Larry Summers is out of the running for Fed chair
It seemed like only yesterday that Janet Yellen's chances of becoming the head of the Federal Reserve Board were plunging and Larry Summers looked to be the heir apparent to Ben Bernanke. Now, following a surprise announcement from the former Treasury Secretary and one-time Harvard University president, the race is wide open to see who will next take the top spot in the Marriner Eccles Building.
"This is a complex moment in our national life. I have reluctantly concluded that any possible confirmation process for me would be acrimonious and would not serve the interests of the Federal Reserve, the Administration, or ultimately, the interests of the nation's ongoing economic recovery," Summers wrote in a statement.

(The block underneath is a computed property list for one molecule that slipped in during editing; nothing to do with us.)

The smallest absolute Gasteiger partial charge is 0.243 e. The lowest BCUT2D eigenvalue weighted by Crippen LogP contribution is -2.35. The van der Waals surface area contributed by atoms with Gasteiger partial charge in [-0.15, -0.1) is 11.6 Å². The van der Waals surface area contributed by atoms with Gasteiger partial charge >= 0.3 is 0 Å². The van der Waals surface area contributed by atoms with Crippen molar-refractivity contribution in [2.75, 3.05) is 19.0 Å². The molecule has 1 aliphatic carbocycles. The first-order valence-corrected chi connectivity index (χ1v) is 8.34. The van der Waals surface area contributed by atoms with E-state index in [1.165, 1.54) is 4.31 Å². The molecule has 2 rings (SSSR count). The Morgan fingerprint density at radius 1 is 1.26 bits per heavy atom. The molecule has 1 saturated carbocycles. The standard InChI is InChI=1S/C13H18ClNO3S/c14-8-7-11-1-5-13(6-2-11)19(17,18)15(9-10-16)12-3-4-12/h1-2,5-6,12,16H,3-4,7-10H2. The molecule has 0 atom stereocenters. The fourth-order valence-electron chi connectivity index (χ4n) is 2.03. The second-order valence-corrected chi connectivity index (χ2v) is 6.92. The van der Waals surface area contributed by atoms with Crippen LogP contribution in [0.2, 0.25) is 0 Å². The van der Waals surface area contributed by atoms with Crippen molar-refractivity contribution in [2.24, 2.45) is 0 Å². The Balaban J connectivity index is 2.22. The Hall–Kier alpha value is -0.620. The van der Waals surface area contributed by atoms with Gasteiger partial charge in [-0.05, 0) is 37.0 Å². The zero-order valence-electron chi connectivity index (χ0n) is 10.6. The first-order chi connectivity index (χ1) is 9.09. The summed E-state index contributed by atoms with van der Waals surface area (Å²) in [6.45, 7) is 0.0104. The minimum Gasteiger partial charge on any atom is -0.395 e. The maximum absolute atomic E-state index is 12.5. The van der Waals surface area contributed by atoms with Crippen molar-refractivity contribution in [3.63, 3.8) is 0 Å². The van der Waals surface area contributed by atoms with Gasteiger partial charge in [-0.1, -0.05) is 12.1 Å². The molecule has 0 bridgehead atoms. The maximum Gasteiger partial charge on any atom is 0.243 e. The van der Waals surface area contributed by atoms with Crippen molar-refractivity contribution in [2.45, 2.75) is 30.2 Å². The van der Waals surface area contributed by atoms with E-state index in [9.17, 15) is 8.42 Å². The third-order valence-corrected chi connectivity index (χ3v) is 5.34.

He went on to support the current round of financial stimulus, the third iteration of quantitative easing (QE). Summers was widely expected to continue the same policy to some degree, although most of the flaws of his candidacy were, as we have written about on this blog, related to personal character defects and his problematic management style.
The market's reaction to Summers' withdrawal was positive, with stocks surging and bond prices falling on news that Yellen, who hews closely to Bernanke's monetary viewpoint, is back in contention. Yet her success is not certain as the past few months have made it clear that President Barack Obama prefers to nominate someone who is not so closely in-step with Bernanke's policies.
It's unclear how the market will react when the White House formally announces its nominee, let alone enters a potentially drawn-out confirmation process in the Senate. Investors, hoping to keep an eye out for the sort of volatility that portends big losses, should incorporate investment risk management tools into their overall strategies. SmartStops are an innovative way to stay ahead of the game. Learn more about how they work by exploring our website today!